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How Green are You?

May 25, 2009 by  

Webmaster Tools – Paul Bryce, Business Development Director at Data Centre provider, Node4 shares his thoughts and opinions on some of the environmental issues that the company have come across whilst developing their second state-of-the-art Data Centre facility just outside of Leeds.

“The environment and the latest buzz word ‘green’ are hot topics in the media at the moment and as a result, many businesses are attempting to do all they can to become environmentally responsible. As the awareness of ‘green issues’ grows companies of all sizes in all industries are under increased pressure to make their operations more economical. This pressure comes from all angles; to satisfy existing and potential customers, staff, shareholders, and the increasing amount of websites, publications and blogs all offering ‘green’ advice to the modern business.

“In the Chancellor’s budget announced last month Alastair Darling encouraged IT organisations in particular to reduce power consumption, the challenge these companies now face is how this reduction can be done realistically whilst maintaining the existing level of service.

“In particular, data centres across the UK have come under a large amount of criticism for the amount of power the facility consumes and the size of their carbon footprint, despite the fact that there are multiple companies utilising this one purpose-built facility saving emissions compared to several small facilities across the country. But data centres as an entity, if utilised correctly, can actually be environmentally friendly. Even simple things such as if the data centre provides remote hands or a managed hosting service will enable the technical department of the customer to make fewer visits to their servers, therefore reducing traffic and pollution on the roads.

“A technology which has been heavily publicised as a potential solution to the environmental issues in a data centre is virtualisation, which allows users to make better use of their existing hardware assets. Virtualisation improves the efficiency of the server, therefore saving energy and cutting down on power. But as virtualisation increases the CPU utilisation of the server up to 70%, it generates a lot more heat and therefore increases the need for air conditioning cooling which could counteract the good that virtualisation is doing. However, looking at the bigger picture, virtualisation will reduce the amount of physical servers on site and therefore the amount of power consumed.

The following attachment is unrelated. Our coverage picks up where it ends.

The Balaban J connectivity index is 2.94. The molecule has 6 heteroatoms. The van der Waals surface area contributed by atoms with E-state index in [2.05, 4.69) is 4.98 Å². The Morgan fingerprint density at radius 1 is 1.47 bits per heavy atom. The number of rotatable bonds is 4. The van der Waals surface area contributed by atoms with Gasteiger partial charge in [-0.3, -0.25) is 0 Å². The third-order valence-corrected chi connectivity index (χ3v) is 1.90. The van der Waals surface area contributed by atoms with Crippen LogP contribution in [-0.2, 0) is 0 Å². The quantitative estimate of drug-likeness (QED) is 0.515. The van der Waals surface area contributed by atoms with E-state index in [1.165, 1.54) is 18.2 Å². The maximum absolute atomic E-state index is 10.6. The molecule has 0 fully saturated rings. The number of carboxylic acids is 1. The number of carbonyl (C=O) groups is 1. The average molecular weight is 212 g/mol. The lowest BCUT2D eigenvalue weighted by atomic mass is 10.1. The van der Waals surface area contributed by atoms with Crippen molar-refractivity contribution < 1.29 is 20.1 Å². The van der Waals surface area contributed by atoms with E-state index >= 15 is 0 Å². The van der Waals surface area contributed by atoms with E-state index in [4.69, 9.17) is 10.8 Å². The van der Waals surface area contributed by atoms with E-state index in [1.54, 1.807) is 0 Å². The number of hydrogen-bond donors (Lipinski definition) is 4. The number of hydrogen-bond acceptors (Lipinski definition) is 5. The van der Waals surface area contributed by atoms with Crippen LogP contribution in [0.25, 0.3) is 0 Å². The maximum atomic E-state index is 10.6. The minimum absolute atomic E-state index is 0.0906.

“Actions can be taken whilst planning new data centres or fitting out old ones to ensure that the air conditioning units are energy efficient. A number of the latest units feature a ‘free-cooling’ cycle and water cooled chillers which decrease the need for mechanical cooling. This significantly reduces the energy consumption and carbon emissions of the air conditioning units by typically saving 35% of the energy used by conventional air-cooled liquid chillers.

“In most cases these new technologies are not enough to gain carbon-neutrality so the latest trend has seen data centres committing to planting a few hundred trees each year to off-set their carbon footprint. Here in the UK only 12% of our land is wooded, compared with an average of 32% in each European country and there are a number of companies across the country that are dedicated to helping businesses to neutralise their emissions. Tree planting provides the best chance to help reduce the carbon footprint of data centres off-site.

“Initiatives such as tree planting and recycling promises will also improve staff morale within the business. Employees are happy and encouraged that their employers are in the forefront of green initiatives and appreciate that actions are being taken to do something positive for the environment and the future for us all.”

Node4’s Wakefield facility, DC3 will be opening to customers at the end of May, and these are just some of the issues that they have come across and put into place whilst building the new facility. Going forward they plan to work with customers and partners to make the most of the green initiatives at DC3 as they take steps towards making their own business carbon efficient.

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